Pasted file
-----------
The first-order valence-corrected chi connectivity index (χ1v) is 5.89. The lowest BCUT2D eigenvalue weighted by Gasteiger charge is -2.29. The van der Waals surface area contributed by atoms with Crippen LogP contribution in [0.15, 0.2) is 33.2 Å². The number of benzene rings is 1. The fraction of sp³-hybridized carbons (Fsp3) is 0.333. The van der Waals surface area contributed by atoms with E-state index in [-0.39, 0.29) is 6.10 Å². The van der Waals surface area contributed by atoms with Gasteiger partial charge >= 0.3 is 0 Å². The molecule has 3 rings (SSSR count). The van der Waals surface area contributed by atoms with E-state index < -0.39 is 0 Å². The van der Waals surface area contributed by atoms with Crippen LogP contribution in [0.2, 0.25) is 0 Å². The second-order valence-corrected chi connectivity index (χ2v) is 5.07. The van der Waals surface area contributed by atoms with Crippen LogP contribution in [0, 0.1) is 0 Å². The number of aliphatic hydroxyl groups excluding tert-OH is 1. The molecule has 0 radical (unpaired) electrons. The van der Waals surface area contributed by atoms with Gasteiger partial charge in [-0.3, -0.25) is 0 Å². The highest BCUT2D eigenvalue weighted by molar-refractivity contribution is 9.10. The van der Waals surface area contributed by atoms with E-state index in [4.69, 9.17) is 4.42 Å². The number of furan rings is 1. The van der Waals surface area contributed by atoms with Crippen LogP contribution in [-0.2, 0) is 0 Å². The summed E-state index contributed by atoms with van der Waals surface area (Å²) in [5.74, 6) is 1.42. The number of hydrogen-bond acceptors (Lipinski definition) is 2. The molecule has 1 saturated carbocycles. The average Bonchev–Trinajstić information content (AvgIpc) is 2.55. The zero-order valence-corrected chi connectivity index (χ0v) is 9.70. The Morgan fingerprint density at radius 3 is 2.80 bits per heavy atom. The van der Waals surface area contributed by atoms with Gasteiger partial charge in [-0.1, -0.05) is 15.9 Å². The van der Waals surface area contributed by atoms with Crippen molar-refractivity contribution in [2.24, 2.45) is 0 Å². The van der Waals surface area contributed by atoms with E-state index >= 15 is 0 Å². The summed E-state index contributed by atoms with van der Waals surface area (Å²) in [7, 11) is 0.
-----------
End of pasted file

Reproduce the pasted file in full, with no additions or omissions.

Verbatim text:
The first-order valence-corrected chi connectivity index (χ1v) is 5.89. The lowest BCUT2D eigenvalue weighted by Gasteiger charge is -2.29. The van der Waals surface area contributed by atoms with Crippen LogP contribution in [0.15, 0.2) is 33.2 Å². The number of benzene rings is 1. The fraction of sp³-hybridized carbons (Fsp3) is 0.333. The van der Waals surface area contributed by atoms with E-state index in [-0.39, 0.29) is 6.10 Å². The van der Waals surface area contributed by atoms with Gasteiger partial charge >= 0.3 is 0 Å². The molecule has 3 rings (SSSR count). The van der Waals surface area contributed by atoms with E-state index < -0.39 is 0 Å². The van der Waals surface area contributed by atoms with Crippen LogP contribution in [0.2, 0.25) is 0 Å². The second-order valence-corrected chi connectivity index (χ2v) is 5.07. The van der Waals surface area contributed by atoms with Crippen LogP contribution in [0, 0.1) is 0 Å². The number of aliphatic hydroxyl groups excluding tert-OH is 1. The molecule has 0 radical (unpaired) electrons. The van der Waals surface area contributed by atoms with Gasteiger partial charge in [-0.3, -0.25) is 0 Å². The highest BCUT2D eigenvalue weighted by molar-refractivity contribution is 9.10. The van der Waals surface area contributed by atoms with E-state index in [4.69, 9.17) is 4.42 Å². The number of furan rings is 1. The van der Waals surface area contributed by atoms with Crippen LogP contribution in [-0.2, 0) is 0 Å². The summed E-state index contributed by atoms with van der Waals surface area (Å²) in [5.74, 6) is 1.42. The number of hydrogen-bond acceptors (Lipinski definition) is 2. The molecule has 1 saturated carbocycles. The average Bonchev–Trinajstić information content (AvgIpc) is 2.55. The zero-order valence-corrected chi connectivity index (χ0v) is 9.70. The Morgan fingerprint density at radius 3 is 2.80 bits per heavy atom. The van der Waals surface area contributed by atoms with Gasteiger partial charge in [-0.1, -0.05) is 15.9 Å². The van der Waals surface area contributed by atoms with Crippen molar-refractivity contribution in [2.24, 2.45) is 0 Å². The van der Waals surface area contributed by atoms with E-state index >= 15 is 0 Å². The summed E-state index contributed by atoms with van der Waals surface area (Å²) in [7, 11) is 0.